The current monsoon has been unkind to Kavita,* a minority Hindu in south-eastern Pakistan. Her district of Khairpur is one of the most impoverished in the province of Sindh, and hosts multiple ethnic and religious minorities, particularly Hindus who make up 2.8 per cent of the population. The area has been grappling with rising discrimination against minorities, adding to the vulnerability of a population that is already poor and disfranchised.
“It was raining and raining and raining! Suddenly I saw the water level rising, so I grabbed my three children and fled,” said Kavita. The heavy rains resulted in the flood that destroyed her house of mud and thatched straw. Kavita and her family now live in the makeshift camp along the roadside.
Before the devastating flood, Kavita earned a living by making products from dry date palms, sewing, and embroidery. “The water washed away everything I had made with my own hands. All raw materials and unfinished products were swept away. I took some advance money from customers, but now, I have to pay back,” said Kavita. The flood has caused loss of livelihoods and incomes of many, especially women, who are more vulnerable to the impacts of natural disasters and climate change.
Women from marginalised groups such as Kavita also face the biggest challenges in accessing humanitarian assistance. Women and girls have difficulties in finding adequate shelter, food, water, and fuel for cooking, as well as problems in maintaining personal hygiene and sanitation. They also face discrimination based on their ethnicities, as well as status as their caste.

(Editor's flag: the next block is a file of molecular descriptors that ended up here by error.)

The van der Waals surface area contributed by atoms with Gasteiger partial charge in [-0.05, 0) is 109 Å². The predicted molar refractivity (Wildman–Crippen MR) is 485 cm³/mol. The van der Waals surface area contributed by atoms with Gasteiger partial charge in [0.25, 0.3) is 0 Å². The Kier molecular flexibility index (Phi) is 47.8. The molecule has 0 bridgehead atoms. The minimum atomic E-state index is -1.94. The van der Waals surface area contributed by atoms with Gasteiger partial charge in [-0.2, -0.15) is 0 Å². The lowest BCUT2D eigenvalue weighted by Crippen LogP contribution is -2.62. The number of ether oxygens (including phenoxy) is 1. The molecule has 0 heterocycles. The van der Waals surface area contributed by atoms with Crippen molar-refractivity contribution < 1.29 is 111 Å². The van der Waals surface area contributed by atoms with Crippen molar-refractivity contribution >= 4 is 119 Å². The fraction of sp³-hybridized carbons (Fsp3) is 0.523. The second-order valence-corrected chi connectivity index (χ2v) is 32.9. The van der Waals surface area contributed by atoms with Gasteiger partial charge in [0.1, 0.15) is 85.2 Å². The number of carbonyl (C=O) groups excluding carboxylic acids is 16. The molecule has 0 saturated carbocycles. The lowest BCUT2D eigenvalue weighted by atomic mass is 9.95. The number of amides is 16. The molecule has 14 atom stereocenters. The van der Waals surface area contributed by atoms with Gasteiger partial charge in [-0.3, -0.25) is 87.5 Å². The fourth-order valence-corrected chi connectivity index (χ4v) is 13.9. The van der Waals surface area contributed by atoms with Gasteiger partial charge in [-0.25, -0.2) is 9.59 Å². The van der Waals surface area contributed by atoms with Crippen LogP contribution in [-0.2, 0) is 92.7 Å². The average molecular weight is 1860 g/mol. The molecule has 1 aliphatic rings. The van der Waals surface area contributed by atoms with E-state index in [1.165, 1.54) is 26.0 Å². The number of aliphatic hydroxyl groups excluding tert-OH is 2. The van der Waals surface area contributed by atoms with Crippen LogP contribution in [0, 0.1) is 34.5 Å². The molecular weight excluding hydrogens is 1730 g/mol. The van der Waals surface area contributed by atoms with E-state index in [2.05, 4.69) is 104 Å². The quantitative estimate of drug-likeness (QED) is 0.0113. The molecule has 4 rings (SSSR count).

Recognising the needs of different groups of women, UN Women Pakistan has applied a holistic approach to its flood response that reflects the realities of women and girls in crisis. Along with partner organisation Pehal, UN Women Pakistan reached out to women-headed households, women home-based workers, women with disabilities and women belonging to marginalised and disadvantaged communities in Sukkur and Khairpur districts and provided them livelihood packages for their immediate needs.
Like Kavita, many in her community are living makeshift camps. Their homes and lands are still inundated, and it will take a few months to return to their abodes. There is an urgent need to bring their life to normalcy and restore livelihoods. Help the flood-affected women by supporting UN Women: Help Pakistani flood victims now
Originally published on UN Women’s regional site for Asia and the Pacific
*Name changed for privacy